The likes of Habito and Trussle promise to change the way we receive mortgage advice, but they aren't suitable for everyone.
Mortgage brokers play an incredibly important role in the mortgage market in the UK.
A study from mortgage technology firm IRESS last year suggested that brokers account for around 80% of all mortgage applications – in other words, four out of every five applications for a home loan go via an adviser (you can also compare deals with loveMONEY).
There are a number of different reasons why you might want to do that.
The first is simply that mortgages can be a complicated business, and having an expert handle working out which deals to go for and holding your hand through the application process can offer peace of mind.
It also means you have someone chasing things up on your behalf when they drag, rather than having to do it yourself.
Another big selling point is that brokers will have access to lenders that only offer their deals via intermediaries – there are plenty of lenders, particularly in the more specialist areas of the market, which don’t lend directly to borrowers.
In other words, by handling the search and application yourself, you may be ruling out lenders who offer the best deals specifically for your circumstances.
The move to online brokers
For many advisers, the process is quite traditional.
You book in a face to face meeting with the broker, at which point they’ll go through your financial position and get an idea of your attitude to risk (which will inform them on whether you’re more likely to prefer a fixed rate deal or a tracker).
Next, they will go through the lenders to find which ones are most likely to approve you and which deals will match your circumstances.
But the last couple of years have seen a swathe of digital mortgage brokers, promising to handle the whole process online.
Take Trussle. If you’re remortgaging, for example, you just answer a few questions about your existing mortgage position and you can either go over to get some personalised advice from one of its in-house team of brokers, or sign up for its ‘mortgage monitor’, which will contact you whenever a deal is launched which the firm believes will save you money.
Another example is Habito, which allows you to speak with a ‘digital mortgage adviser’ – read a chatbot – which works out which deals best suit you.
You then have a chat with an adviser and, once you’re happy with what deal to go for, they’ll handle the application on your behalf.
Even well-established brokers are taking steps to offer more of an online service.
Coreco, a high-profile London brokerage, recently rebranded to essentially offer a hybrid service, combining both traditional face-to-face advice with the ability for borrowers to advance their application online.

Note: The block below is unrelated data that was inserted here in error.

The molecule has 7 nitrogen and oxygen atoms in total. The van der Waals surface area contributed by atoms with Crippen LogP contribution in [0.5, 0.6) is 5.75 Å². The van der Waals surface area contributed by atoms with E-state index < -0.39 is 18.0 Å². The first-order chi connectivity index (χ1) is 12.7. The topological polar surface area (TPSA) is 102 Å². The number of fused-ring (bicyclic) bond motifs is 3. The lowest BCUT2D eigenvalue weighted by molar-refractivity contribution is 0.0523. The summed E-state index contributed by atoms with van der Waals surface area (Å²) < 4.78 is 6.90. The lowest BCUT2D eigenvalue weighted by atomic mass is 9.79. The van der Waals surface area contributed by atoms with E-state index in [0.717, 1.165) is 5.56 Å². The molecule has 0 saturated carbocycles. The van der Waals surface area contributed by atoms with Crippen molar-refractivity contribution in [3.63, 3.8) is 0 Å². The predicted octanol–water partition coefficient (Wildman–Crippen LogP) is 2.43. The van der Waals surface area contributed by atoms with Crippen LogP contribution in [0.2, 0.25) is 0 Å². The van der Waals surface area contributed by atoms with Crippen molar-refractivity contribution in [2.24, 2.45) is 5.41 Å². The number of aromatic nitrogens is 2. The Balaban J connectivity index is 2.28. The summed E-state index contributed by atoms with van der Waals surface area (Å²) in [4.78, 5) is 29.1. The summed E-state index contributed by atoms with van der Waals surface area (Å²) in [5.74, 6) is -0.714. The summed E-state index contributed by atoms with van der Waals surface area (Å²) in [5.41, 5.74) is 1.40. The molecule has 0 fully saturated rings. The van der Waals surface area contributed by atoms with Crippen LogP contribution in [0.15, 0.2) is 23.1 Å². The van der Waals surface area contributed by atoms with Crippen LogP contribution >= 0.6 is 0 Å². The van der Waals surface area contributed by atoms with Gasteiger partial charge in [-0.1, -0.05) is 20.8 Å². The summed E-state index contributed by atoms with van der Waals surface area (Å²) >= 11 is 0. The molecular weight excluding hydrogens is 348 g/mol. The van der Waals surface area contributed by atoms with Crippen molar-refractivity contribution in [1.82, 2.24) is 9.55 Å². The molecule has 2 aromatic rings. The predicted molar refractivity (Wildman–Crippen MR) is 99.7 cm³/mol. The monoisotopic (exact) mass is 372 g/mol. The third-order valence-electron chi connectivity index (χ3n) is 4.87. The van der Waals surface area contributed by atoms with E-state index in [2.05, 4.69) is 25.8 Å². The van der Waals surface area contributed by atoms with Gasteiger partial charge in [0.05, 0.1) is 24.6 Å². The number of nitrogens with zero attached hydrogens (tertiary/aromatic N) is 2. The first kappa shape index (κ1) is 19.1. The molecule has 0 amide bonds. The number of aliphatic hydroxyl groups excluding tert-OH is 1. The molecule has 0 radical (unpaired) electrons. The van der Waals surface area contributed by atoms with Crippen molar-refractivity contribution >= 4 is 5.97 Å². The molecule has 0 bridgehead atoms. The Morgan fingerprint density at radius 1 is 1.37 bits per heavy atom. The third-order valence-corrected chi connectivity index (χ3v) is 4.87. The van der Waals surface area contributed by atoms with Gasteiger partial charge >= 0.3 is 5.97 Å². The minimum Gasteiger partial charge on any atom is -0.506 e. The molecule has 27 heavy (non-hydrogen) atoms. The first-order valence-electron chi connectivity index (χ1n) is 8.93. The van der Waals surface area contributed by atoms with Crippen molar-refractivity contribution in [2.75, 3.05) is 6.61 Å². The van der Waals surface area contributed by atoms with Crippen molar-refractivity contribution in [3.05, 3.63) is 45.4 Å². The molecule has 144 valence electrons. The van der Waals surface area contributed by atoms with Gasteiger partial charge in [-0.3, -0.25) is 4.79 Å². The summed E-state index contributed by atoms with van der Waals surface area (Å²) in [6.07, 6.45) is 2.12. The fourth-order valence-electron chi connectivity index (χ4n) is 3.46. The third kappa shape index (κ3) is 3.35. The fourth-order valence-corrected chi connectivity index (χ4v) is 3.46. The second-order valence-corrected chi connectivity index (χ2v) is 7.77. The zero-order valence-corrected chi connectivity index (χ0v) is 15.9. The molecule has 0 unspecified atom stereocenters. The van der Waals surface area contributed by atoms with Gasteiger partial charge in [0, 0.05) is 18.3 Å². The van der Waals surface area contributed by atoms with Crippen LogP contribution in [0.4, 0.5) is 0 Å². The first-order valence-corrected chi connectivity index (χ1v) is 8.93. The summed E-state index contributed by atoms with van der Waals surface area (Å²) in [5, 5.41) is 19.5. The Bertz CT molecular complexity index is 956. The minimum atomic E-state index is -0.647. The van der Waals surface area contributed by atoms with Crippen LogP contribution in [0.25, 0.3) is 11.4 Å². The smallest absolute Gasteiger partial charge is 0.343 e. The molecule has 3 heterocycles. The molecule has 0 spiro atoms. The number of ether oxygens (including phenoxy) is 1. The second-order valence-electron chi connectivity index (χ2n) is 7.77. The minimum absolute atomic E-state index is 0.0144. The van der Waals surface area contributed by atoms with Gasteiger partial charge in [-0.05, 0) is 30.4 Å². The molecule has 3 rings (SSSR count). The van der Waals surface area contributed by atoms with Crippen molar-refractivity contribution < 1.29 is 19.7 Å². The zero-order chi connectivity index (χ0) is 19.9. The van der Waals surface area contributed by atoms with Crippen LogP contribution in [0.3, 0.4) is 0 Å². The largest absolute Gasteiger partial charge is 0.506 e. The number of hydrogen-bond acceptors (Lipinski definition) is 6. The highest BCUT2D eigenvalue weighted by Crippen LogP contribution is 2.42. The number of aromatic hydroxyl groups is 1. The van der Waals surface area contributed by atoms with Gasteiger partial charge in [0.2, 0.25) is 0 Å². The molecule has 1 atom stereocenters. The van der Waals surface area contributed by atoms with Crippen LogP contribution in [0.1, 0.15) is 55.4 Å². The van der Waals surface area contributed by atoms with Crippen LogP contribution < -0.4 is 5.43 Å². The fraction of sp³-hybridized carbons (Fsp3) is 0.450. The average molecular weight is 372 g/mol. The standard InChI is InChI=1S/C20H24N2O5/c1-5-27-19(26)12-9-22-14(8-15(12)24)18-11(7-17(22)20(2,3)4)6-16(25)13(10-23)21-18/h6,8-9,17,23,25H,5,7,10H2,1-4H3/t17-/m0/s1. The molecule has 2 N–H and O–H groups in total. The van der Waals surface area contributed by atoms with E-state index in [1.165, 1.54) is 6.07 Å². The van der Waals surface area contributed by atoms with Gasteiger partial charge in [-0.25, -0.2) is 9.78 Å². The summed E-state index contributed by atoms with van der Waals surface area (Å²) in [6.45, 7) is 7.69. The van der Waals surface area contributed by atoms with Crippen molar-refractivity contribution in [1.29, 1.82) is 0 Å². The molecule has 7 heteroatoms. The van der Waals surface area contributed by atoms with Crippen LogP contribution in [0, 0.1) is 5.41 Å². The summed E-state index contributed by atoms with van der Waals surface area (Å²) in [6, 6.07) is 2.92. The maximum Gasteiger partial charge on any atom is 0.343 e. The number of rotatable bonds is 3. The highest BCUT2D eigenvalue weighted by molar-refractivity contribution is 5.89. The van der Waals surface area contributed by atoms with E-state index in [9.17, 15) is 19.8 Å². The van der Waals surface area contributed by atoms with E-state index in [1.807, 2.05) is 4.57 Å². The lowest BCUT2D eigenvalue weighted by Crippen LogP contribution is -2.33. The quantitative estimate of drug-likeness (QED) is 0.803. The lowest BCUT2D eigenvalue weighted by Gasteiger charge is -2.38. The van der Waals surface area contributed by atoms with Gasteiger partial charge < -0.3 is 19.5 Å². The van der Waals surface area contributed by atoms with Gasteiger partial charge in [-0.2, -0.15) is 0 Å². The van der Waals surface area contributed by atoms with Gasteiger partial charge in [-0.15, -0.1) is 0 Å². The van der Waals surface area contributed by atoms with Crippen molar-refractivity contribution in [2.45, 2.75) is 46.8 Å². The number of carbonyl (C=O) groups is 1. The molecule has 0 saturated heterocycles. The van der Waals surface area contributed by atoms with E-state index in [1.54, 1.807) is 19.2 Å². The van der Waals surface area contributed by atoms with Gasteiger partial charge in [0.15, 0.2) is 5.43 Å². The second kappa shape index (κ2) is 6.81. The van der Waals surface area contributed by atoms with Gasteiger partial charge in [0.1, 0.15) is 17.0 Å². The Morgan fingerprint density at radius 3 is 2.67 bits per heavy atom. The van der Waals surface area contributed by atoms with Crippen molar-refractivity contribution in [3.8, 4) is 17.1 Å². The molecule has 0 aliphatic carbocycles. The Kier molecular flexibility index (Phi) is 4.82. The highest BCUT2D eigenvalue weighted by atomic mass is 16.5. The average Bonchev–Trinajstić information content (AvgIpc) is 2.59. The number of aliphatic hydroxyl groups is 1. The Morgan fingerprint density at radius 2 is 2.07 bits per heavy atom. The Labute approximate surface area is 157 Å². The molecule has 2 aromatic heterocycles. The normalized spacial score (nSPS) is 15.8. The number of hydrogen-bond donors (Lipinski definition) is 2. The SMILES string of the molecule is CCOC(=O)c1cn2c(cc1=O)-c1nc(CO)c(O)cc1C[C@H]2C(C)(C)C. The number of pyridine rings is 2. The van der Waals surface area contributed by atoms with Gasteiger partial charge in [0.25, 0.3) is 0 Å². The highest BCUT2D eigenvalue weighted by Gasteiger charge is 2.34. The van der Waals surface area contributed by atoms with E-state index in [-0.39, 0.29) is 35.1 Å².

The appeal of going online
I can definitely understand why moving online is so appealing. Rather than having to arrange a meeting in the evening and either go to the adviser or have them come to you, you can get things started from your own home, and at a time that suits you.
However, the fact remains that while technology is being used to help with the research at the start of the process, there is only so much that can be handled by the clever algorithms that these various advisers have come up with.
The actual advice and application still comes down to human advisers getting involved.
The experience may be a bit quicker and sleeker than the old-fashioned route, but fundamentally the advice process hasn’t really changed.
What about costs?
An important consideration when choosing a mortgage broker, whether they are online only or offer face-to-face advice is what it is going to cost you.
Most mortgage brokers will charge you something for their advice, though generally this often only applies once a certain amount of progress has been made, for example, an application has been made.
Nonetheless, it’s worth checking precisely how the fees will work well in advance.
It’s notable that online brokers generally trumpet the fact that they don’t charge you a fee, so it can work out cheaper if you go with a digital broker.
That said, the fee for the advice should never be the driving reason in choosing which broker to go with – it’s more important that you are comfortable with how they offer that advice, and just how many lenders they include in their research.
Remember, lenders pay brokers a fee for placing business with them called a procuration fee. Brokers have to tell you what they will be getting for completing the case.
How many lenders do you work with?
Perhaps even more important from a borrower’s perspective is to establish just how many lenders the broker includes when comparing deals.
While many brokers are whole of market, some work with a limited panel of lenders.
This is potentially a problem – while they will find you the best deal on offer from that panel, there may be many lenders that they don’t even consider who may have even more competitive deals on offer.
The more lenders they work with, the better.
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